PEP debacle forces Watson Burton to open up its equity
2 July 2007
11 July 2013
30 January 2013
21 November 2013
22 November 2013
31 January 2013
Watson Burton to open up its equity" />What a difference 12 months can make. At this time in 2006, equity partners at Newcastle's Watson Burton were the envy of the Geordie legal world, bagging an average profit per equity partner (PEP) of £712,000 - far clear not only of local rivals, but of most City firms too. Yet just a year later PEP has fallen by almost £500,000 to £220,000. What happened?
Senior partner Rob Langley describes the drop as "feasible and foreseen" and blames the eye-watering results on the end of revenue generated by the Government's coal miners compensation scheme, to which Watson Burton had previously dedicated a team of around 60 lawyers.
Not only that, Langley adds, but the blockbusting 2005-06 PEP figure of £712,000 was radically downsized to £460,000 following an official audit after some fees from the miners' compensation scheme were repaid.
The other major cost has been the London office, which opened in June last year. Langley says the firm had been "looking long and hard at London because we could see the coal money tailing off" (The Lawyer, 12 June 2006).
That last point seems like something of a turnaround. As readers may remember, the other significant difference between Watson Burton this time last year and Watson Burton now is that in 2006 Andrew Hoyle was the man at the helm. Now a partner at local rival Ward Hadaway (The Lawyer, 16 April), Hoyle was hired for the very same reason he was ejected by Watson Burton nine months ago (The Lawyer, 26 September 2006): his ambitious drive for growth outside Tyneside.
This irony will not have been lost on Hoyle, Jamie Martin and the other partners at Ward Hadaway, where PEP has risen by a respectable 10 per cent, cracking the £400,000 mark for the first time to hit £405,000 (www.thelawyer.com, 20 June), and the firm is pressing ahead with plans to open in Leeds, Manchester or both within 12 months. A PEP of £405,000 is no £712,000, but it is significantly better than £220,000.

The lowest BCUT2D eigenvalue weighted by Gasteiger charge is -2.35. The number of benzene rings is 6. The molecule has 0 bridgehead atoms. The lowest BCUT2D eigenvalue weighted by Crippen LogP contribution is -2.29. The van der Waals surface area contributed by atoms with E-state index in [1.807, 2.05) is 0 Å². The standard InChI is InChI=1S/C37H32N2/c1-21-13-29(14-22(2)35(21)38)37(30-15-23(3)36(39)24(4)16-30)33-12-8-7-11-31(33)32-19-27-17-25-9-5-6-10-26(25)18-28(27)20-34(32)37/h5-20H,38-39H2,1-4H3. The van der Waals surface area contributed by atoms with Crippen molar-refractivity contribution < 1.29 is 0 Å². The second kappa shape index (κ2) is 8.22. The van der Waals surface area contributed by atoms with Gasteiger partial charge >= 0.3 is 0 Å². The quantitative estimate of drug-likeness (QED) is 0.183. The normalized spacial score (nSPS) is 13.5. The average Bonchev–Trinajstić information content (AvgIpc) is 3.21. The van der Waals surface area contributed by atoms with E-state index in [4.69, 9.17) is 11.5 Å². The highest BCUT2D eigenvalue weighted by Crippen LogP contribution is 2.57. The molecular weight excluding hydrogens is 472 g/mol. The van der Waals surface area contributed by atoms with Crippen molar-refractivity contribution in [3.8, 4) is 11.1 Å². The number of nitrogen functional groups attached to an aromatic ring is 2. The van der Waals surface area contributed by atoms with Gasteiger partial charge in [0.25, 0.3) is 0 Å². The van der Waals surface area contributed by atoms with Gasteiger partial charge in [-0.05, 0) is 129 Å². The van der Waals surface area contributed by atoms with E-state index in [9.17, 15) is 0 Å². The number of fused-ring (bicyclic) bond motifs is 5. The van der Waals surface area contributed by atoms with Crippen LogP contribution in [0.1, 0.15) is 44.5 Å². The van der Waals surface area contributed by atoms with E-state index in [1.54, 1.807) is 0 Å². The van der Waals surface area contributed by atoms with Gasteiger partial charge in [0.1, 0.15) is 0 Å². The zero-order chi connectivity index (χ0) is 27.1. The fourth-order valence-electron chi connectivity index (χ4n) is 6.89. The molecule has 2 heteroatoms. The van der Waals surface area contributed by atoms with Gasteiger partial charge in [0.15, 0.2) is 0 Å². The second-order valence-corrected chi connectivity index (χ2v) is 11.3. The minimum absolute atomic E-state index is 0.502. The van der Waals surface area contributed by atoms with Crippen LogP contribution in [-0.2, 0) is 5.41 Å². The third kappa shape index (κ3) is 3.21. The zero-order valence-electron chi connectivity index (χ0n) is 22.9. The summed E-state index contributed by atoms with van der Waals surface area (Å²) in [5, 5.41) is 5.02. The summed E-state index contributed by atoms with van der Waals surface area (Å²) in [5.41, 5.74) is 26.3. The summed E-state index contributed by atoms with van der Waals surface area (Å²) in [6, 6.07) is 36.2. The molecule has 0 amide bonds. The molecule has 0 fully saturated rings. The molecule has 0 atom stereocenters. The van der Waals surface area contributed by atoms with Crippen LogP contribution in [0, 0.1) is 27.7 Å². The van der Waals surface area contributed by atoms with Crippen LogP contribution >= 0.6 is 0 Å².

And Hoyle and Martin are not the only partners rubbing their hands in Schadenfreude. Over at famously cautious Geordie giant Dickinson Dees, where Hoyle's past showmanship has been met with equal parts envy and disdain, PEP is up by a healthy 14 per cent after last year's slight drop to hit £321,000 (The Lawyer, 25 May). And the firm says its own growth strategy, which saw it take new rented space in London and acquire Philip Ashworth & Co in York in the past 12 months, is delivering results.
All of this creates a dilemma for Watson Burton. Rivals have long observed that key to the firm's eye-catching PEP has been its vice-like grip on the equity - granted to just seven full equity partners last year and, so it is understood, just five presently after Hoyle left and John Williams retired at the end of April. The firm has already lost Leeds founding partner and corporate specialist Mark Warburton to the York office of Dickinsons (The Lawyer, 23 April), and with healthy profits and expanding practices there and at other local rivals, Watson Burton partners are aware that loosening their grip on the equity is the carrot essential to prevent further departures. So aware, in fact, that they have already confirmed plans to begin a consultation about how to do just that (The Lawyer, 5 March).
Yet, in a year when PEP has already fallen by almost £500,000, full equity partners must surely be reluctant to explain to their bank managers that they have approved a scheme that will diminish their pay packets yet further, nor to be discussing yet lower PEP with lawyers, recruiters or PR consultants. Langley's first year at the helm will be a rough one.
•Watson Burton: A year in the life
5 June 2006: Watson Burton announces an average profit per equity partner (PEP) of £712,000.
17 July 2006: Firm sets up shop in the Gherkin.
21 August 2006: Senior partner Andrew Hoyle emerges as the best paid lawyer in Newcastle, banking £850,000.
26 September 2006: Partnership coup ousts Hoyle.
5 October 2006: Construction partner Rob Langley is crowned the new senior partner.
30 October 2006: Eighty one MPs sign an early-day motion calling on Watson Burton to refund compensation money to miners.
5 March 2007: Firm announces plans to consult on opening the equity.
16 April 2007: Hoyle joins Ward Hadaway.
20 June 2007: Ward Hadaway breaks £400,000 PEP barrier.
26 June 2007: Profit plummets at Watson Burton.